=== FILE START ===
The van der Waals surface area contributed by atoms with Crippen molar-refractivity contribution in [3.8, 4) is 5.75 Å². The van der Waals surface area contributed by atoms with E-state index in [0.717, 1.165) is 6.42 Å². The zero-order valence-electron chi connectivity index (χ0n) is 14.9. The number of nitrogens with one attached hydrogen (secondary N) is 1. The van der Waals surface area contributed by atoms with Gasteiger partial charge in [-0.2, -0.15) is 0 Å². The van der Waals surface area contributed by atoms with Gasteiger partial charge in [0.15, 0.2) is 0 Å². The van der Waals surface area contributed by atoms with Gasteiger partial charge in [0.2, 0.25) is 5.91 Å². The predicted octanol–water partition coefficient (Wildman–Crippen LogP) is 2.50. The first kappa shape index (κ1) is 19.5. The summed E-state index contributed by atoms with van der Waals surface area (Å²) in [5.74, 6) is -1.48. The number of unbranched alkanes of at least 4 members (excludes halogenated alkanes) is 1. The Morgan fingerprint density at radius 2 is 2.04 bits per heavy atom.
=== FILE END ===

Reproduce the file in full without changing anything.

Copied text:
The van der Waals surface area contributed by atoms with Crippen molar-refractivity contribution in [3.8, 4) is 5.75 Å². The van der Waals surface area contributed by atoms with E-state index in [0.717, 1.165) is 6.42 Å². The zero-order valence-electron chi connectivity index (χ0n) is 14.9. The number of nitrogens with one attached hydrogen (secondary N) is 1. The van der Waals surface area contributed by atoms with Gasteiger partial charge in [-0.2, -0.15) is 0 Å². The van der Waals surface area contributed by atoms with Gasteiger partial charge in [0.15, 0.2) is 0 Å². The van der Waals surface area contributed by atoms with Gasteiger partial charge in [0.2, 0.25) is 5.91 Å². The predicted octanol–water partition coefficient (Wildman–Crippen LogP) is 2.50. The first kappa shape index (κ1) is 19.5. The summed E-state index contributed by atoms with van der Waals surface area (Å²) in [5.74, 6) is -1.48. The number of unbranched alkanes of at least 4 members (excludes halogenated alkanes) is 1. The Morgan fingerprint density at radius 2 is 2.04 bits per heavy atom.